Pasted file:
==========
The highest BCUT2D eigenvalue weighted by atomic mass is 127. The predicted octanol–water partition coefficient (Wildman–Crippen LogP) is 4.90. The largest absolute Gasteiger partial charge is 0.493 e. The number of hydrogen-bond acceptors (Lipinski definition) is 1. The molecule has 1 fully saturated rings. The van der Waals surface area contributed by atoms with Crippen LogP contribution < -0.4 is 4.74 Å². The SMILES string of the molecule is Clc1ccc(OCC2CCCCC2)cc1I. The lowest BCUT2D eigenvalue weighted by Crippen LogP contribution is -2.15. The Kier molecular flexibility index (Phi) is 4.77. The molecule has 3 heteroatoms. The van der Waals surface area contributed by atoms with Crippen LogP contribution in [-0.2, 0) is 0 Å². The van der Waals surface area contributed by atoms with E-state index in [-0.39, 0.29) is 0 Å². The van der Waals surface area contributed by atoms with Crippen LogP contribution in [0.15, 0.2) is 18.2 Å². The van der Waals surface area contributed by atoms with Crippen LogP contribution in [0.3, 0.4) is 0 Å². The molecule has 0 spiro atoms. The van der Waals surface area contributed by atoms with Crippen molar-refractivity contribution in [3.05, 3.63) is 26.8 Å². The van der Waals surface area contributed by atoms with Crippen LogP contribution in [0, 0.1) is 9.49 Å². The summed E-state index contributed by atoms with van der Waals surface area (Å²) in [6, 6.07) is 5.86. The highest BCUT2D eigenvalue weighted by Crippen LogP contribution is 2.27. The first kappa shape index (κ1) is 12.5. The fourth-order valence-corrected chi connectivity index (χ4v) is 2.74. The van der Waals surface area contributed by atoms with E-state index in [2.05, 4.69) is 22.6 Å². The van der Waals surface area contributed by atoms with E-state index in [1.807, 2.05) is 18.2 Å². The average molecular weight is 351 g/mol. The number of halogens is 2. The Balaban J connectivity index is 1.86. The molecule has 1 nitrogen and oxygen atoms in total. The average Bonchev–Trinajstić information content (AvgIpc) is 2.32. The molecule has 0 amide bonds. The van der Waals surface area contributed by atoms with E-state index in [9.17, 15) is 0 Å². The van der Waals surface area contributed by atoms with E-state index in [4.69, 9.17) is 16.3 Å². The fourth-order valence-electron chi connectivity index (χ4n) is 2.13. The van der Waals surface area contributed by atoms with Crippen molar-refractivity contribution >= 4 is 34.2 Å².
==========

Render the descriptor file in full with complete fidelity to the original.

The highest BCUT2D eigenvalue weighted by atomic mass is 127. The predicted octanol–water partition coefficient (Wildman–Crippen LogP) is 4.90. The largest absolute Gasteiger partial charge is 0.493 e. The number of hydrogen-bond acceptors (Lipinski definition) is 1. The molecule has 1 fully saturated rings. The van der Waals surface area contributed by atoms with Crippen LogP contribution < -0.4 is 4.74 Å². The SMILES string of the molecule is Clc1ccc(OCC2CCCCC2)cc1I. The lowest BCUT2D eigenvalue weighted by Crippen LogP contribution is -2.15. The Kier molecular flexibility index (Phi) is 4.77. The molecule has 3 heteroatoms. The van der Waals surface area contributed by atoms with Crippen LogP contribution in [-0.2, 0) is 0 Å². The van der Waals surface area contributed by atoms with E-state index in [-0.39, 0.29) is 0 Å². The van der Waals surface area contributed by atoms with Crippen LogP contribution in [0.15, 0.2) is 18.2 Å². The van der Waals surface area contributed by atoms with Crippen LogP contribution in [0.3, 0.4) is 0 Å². The molecule has 0 spiro atoms. The van der Waals surface area contributed by atoms with Crippen molar-refractivity contribution in [3.05, 3.63) is 26.8 Å². The van der Waals surface area contributed by atoms with Crippen LogP contribution in [0, 0.1) is 9.49 Å². The summed E-state index contributed by atoms with van der Waals surface area (Å²) in [6, 6.07) is 5.86. The highest BCUT2D eigenvalue weighted by Crippen LogP contribution is 2.27. The first kappa shape index (κ1) is 12.5. The fourth-order valence-corrected chi connectivity index (χ4v) is 2.74. The van der Waals surface area contributed by atoms with E-state index in [2.05, 4.69) is 22.6 Å². The van der Waals surface area contributed by atoms with E-state index in [1.807, 2.05) is 18.2 Å². The average molecular weight is 351 g/mol. The number of halogens is 2. The Balaban J connectivity index is 1.86. The molecule has 1 nitrogen and oxygen atoms in total. The average Bonchev–Trinajstić information content (AvgIpc) is 2.32. The molecule has 0 amide bonds. The van der Waals surface area contributed by atoms with E-state index in [9.17, 15) is 0 Å². The van der Waals surface area contributed by atoms with E-state index in [4.69, 9.17) is 16.3 Å². The fourth-order valence-electron chi connectivity index (χ4n) is 2.13. The van der Waals surface area contributed by atoms with Crippen molar-refractivity contribution >= 4 is 34.2 Å².